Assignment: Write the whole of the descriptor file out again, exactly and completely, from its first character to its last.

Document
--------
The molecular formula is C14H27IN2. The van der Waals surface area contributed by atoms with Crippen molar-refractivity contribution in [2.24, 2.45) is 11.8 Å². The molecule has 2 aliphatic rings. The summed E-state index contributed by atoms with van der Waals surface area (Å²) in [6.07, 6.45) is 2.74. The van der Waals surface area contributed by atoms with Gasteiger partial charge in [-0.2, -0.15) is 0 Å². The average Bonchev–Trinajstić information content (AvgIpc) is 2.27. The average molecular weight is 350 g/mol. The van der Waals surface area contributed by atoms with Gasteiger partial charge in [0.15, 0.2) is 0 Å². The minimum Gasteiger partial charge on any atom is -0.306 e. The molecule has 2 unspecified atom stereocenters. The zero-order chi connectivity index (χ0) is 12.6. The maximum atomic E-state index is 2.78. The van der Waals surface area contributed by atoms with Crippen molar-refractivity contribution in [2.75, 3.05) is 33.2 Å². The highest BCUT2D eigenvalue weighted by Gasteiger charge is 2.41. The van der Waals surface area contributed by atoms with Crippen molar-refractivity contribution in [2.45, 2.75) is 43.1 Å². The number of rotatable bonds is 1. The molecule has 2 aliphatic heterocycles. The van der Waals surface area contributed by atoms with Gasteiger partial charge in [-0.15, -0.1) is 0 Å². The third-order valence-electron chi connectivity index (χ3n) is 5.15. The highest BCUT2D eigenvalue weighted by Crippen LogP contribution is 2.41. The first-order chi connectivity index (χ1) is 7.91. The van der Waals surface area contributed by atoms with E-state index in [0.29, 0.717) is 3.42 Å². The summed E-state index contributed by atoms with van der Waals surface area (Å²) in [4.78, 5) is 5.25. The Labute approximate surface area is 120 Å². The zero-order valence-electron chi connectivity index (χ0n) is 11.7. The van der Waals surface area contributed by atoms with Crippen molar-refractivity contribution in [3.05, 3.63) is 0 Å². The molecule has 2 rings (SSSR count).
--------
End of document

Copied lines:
The molecular formula is C14H27IN2. The van der Waals surface area contributed by atoms with Crippen molar-refractivity contribution in [2.24, 2.45) is 11.8 Å². The molecule has 2 aliphatic rings. The summed E-state index contributed by atoms with van der Waals surface area (Å²) in [6.07, 6.45) is 2.74. The van der Waals surface area contributed by atoms with Gasteiger partial charge in [-0.2, -0.15) is 0 Å². The average Bonchev–Trinajstić information content (AvgIpc) is 2.27. The average molecular weight is 350 g/mol. The van der Waals surface area contributed by atoms with Gasteiger partial charge in [0.15, 0.2) is 0 Å². The minimum Gasteiger partial charge on any atom is -0.306 e. The molecule has 2 unspecified atom stereocenters. The zero-order chi connectivity index (χ0) is 12.6. The maximum atomic E-state index is 2.78. The van der Waals surface area contributed by atoms with Crippen molar-refractivity contribution in [2.75, 3.05) is 33.2 Å². The highest BCUT2D eigenvalue weighted by Gasteiger charge is 2.41. The van der Waals surface area contributed by atoms with Crippen molar-refractivity contribution in [2.45, 2.75) is 43.1 Å². The number of rotatable bonds is 1. The molecule has 2 aliphatic heterocycles. The van der Waals surface area contributed by atoms with Gasteiger partial charge in [-0.15, -0.1) is 0 Å². The third-order valence-electron chi connectivity index (χ3n) is 5.15. The highest BCUT2D eigenvalue weighted by Crippen LogP contribution is 2.41. The first-order chi connectivity index (χ1) is 7.91. The van der Waals surface area contributed by atoms with E-state index in [0.29, 0.717) is 3.42 Å². The summed E-state index contributed by atoms with van der Waals surface area (Å²) in [4.78, 5) is 5.25. The Labute approximate surface area is 120 Å². The zero-order valence-electron chi connectivity index (χ0n) is 11.7. The van der Waals surface area contributed by atoms with Crippen molar-refractivity contribution in [3.05, 3.63) is 0 Å². The molecule has 2 rings (SSSR count).